High growth globalizing companies often find it difficult and unprofitable to enter the U.S. and other developed markets. To achieve the turnover and ROI they seek, they are finding that it is the brand asset that differentiates an offering and drives higher margins and profitability. Particularly for companies in China, India, Brazil and other high growth countries, successfully expanding their global footprint is an enviable objective, but more difficult to achieve than ever. Many seek to minimize risk and expand with a price entry. However, unless corporations recognize and act upon the importance of building strong “brands”, they will most likely fail to achieve their U.S. objectives.
The mega-trend shift towards high growth market-based companies who have been successful in their home countries trying to expand to the U.S. is based on sound logic:
- Drive for greater revenues and profits
- Appeal of the large middle class with strong per capita income
- High number of diaspora living in the U.S. that often become the first wave of “acceptors”
- Recognition that the U.S. ensures a stable government and significant economic incentives
- Access to skilled labor forces, technology, and strong distribution channels.
October 3, 2014 1 Comment
The Wall Street Journal feature about the Mac landing on more corporate desks is more than just an opportunity… it is a tectonic shift that will open up the business market for Apple in amazing new ways. It is truly a tipping point of amazing proportions.
If I were you, I’d buy Apple stock today… believe it or not, it’s just a leap to another plateau.
The Tipping Point, best known from Malcom Gladwell’s 2000 book of that name, is defined as “the moment of critical mass, the threshold, the boiling point.” The very public acknowledgement by GE that it is making Apple products available to GE employees is, in our opinion, a “tipping point”. [Read more →]
January 19, 2012 No Comments
Sports Team Names Reveal Something… UC Santa Cruz has had the "Banana Slug" as an Unofficial Name and Mascot. Is this a Beneficial "brand" for them?
Sports teams can select names and identities that really are often interesting and intriguing. Some time ago I learned that University of California Santa Cruz had selected the banana slug as a mascot, and I took pause. They describe their mascot as “a bright yellow, slimy, shell-less mollusk commonly found on the redwood forest floor…” Certainly this brand is unique and memorable, but is it positive for the school?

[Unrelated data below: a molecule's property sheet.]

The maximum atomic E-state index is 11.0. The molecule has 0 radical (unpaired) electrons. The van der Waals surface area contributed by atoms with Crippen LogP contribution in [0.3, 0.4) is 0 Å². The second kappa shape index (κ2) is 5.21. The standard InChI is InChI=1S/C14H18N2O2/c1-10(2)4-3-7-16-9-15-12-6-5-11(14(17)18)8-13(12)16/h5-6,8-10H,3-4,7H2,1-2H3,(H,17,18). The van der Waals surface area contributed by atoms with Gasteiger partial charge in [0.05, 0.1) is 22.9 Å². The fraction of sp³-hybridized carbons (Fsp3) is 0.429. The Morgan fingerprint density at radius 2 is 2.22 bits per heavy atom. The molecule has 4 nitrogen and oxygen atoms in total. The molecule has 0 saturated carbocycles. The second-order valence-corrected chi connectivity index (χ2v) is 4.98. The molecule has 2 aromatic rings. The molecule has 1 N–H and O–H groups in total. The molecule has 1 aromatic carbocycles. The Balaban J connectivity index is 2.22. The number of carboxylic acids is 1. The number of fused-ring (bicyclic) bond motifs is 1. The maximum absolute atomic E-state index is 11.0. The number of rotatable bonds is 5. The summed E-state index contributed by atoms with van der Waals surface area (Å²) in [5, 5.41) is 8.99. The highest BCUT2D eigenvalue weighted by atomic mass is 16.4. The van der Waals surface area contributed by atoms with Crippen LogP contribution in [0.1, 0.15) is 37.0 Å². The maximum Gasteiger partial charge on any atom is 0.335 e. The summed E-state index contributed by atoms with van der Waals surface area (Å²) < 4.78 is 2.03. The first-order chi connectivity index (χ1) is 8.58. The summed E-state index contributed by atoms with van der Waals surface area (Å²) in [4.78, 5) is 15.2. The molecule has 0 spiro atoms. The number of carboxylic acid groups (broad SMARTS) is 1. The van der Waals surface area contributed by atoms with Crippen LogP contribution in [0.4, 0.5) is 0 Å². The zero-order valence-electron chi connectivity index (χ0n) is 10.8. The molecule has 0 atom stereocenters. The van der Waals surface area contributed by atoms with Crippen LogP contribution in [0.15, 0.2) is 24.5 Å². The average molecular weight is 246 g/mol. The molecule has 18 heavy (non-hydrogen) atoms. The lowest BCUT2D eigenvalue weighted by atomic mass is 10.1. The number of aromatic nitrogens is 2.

September 15, 2010 3 Comments
The acquisition of Businessweek by Bloomberg created a natural reason to put both brands together… and it is a good example of when a co-brand strategy can really work. It may seem obvious where it all ended up, but I am sure there was some serious consideration before the dual brand name was engraved in the masthead. Kudos to Bloomberg.
August 16, 2010 7 Comments
Google has been able to cancel shipments of its new Andriod phone, the Nexus One, and they managed the termination in such a way that the Google brand did not get significantly damaged. This is pretty amazing given the stature of Google and the significant energy they put into launching the Nexus One in January 2010… only 200 days ago. It was to be the “smartphone that might save the world.”
July 22, 2010 10 Comments
It looks like Hertz will be buying Dollar Thrifty. This presents a number of challenges related to which brands they keep, and whether the jettison any. The market leader Hertz in now in 146 countries with 8,200 locations, and this is what is attractive to Dollar Thrifty. Access to better systems and more locations. So from an operational standpoint, there are valuable synergies.
April 27, 2010 18 Comments
I love it when a brand says it like it is. Today, Tropicana announced that they would reduce the container size of orange juice to hold the cost. They also announced a price increase of the gallon-sized containers. These changes will happen two months from now. And I am not an upset consumer. Here’s why… [Read more →]
March 15, 2010 16 Comments
From a marketer’s standpoint, the resurgence of the Ford brand is a monumental success. It wasn’t but a few decades ago when Ford was viewed just like the other big three auto manufacturers. [Read more →]
March 12, 2010 2 Comments